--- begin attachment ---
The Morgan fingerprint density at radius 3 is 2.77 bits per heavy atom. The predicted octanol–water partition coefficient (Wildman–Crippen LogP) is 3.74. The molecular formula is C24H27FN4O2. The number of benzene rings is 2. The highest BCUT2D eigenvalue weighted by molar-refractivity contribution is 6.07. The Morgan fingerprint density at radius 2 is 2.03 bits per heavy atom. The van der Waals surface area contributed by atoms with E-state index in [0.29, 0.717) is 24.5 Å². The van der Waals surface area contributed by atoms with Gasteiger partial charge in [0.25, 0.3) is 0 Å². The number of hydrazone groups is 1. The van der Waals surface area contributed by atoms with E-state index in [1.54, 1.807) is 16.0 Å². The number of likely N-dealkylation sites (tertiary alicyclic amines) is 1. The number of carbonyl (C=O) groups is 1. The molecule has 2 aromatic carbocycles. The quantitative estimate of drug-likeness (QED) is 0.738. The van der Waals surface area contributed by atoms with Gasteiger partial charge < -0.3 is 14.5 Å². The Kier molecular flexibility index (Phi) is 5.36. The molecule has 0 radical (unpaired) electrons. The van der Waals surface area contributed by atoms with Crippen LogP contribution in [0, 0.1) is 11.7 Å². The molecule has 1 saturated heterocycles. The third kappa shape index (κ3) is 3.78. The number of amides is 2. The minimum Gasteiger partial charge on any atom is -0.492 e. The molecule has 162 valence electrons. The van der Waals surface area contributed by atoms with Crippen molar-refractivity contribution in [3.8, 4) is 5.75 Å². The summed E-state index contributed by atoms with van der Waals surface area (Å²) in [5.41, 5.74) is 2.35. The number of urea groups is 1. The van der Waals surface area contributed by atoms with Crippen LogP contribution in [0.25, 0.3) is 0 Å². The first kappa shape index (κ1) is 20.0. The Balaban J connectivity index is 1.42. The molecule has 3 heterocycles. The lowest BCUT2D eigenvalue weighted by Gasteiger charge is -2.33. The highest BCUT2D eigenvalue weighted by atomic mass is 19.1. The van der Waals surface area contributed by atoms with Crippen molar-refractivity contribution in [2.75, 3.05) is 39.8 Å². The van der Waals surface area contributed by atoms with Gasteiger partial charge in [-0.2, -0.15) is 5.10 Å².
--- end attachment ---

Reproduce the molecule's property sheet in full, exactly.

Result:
The Morgan fingerprint density at radius 3 is 2.77 bits per heavy atom. The predicted octanol–water partition coefficient (Wildman–Crippen LogP) is 3.74. The molecular formula is C24H27FN4O2. The number of benzene rings is 2. The highest BCUT2D eigenvalue weighted by molar-refractivity contribution is 6.07. The Morgan fingerprint density at radius 2 is 2.03 bits per heavy atom. The van der Waals surface area contributed by atoms with E-state index in [0.29, 0.717) is 24.5 Å². The van der Waals surface area contributed by atoms with Gasteiger partial charge in [0.25, 0.3) is 0 Å². The number of hydrazone groups is 1. The van der Waals surface area contributed by atoms with E-state index in [1.54, 1.807) is 16.0 Å². The number of likely N-dealkylation sites (tertiary alicyclic amines) is 1. The number of carbonyl (C=O) groups is 1. The molecule has 2 aromatic carbocycles. The quantitative estimate of drug-likeness (QED) is 0.738. The van der Waals surface area contributed by atoms with Gasteiger partial charge < -0.3 is 14.5 Å². The Kier molecular flexibility index (Phi) is 5.36. The molecule has 0 radical (unpaired) electrons. The van der Waals surface area contributed by atoms with Crippen LogP contribution in [0, 0.1) is 11.7 Å². The molecule has 1 saturated heterocycles. The third kappa shape index (κ3) is 3.78. The number of amides is 2. The minimum Gasteiger partial charge on any atom is -0.492 e. The molecule has 162 valence electrons. The van der Waals surface area contributed by atoms with Crippen molar-refractivity contribution in [3.8, 4) is 5.75 Å². The summed E-state index contributed by atoms with van der Waals surface area (Å²) in [5.41, 5.74) is 2.35. The number of urea groups is 1. The van der Waals surface area contributed by atoms with Crippen LogP contribution in [0.25, 0.3) is 0 Å². The first kappa shape index (κ1) is 20.0. The Balaban J connectivity index is 1.42. The molecule has 3 heterocycles. The lowest BCUT2D eigenvalue weighted by Gasteiger charge is -2.33. The highest BCUT2D eigenvalue weighted by atomic mass is 19.1. The van der Waals surface area contributed by atoms with Crippen molar-refractivity contribution in [2.75, 3.05) is 39.8 Å². The van der Waals surface area contributed by atoms with Gasteiger partial charge in [-0.2, -0.15) is 5.10 Å².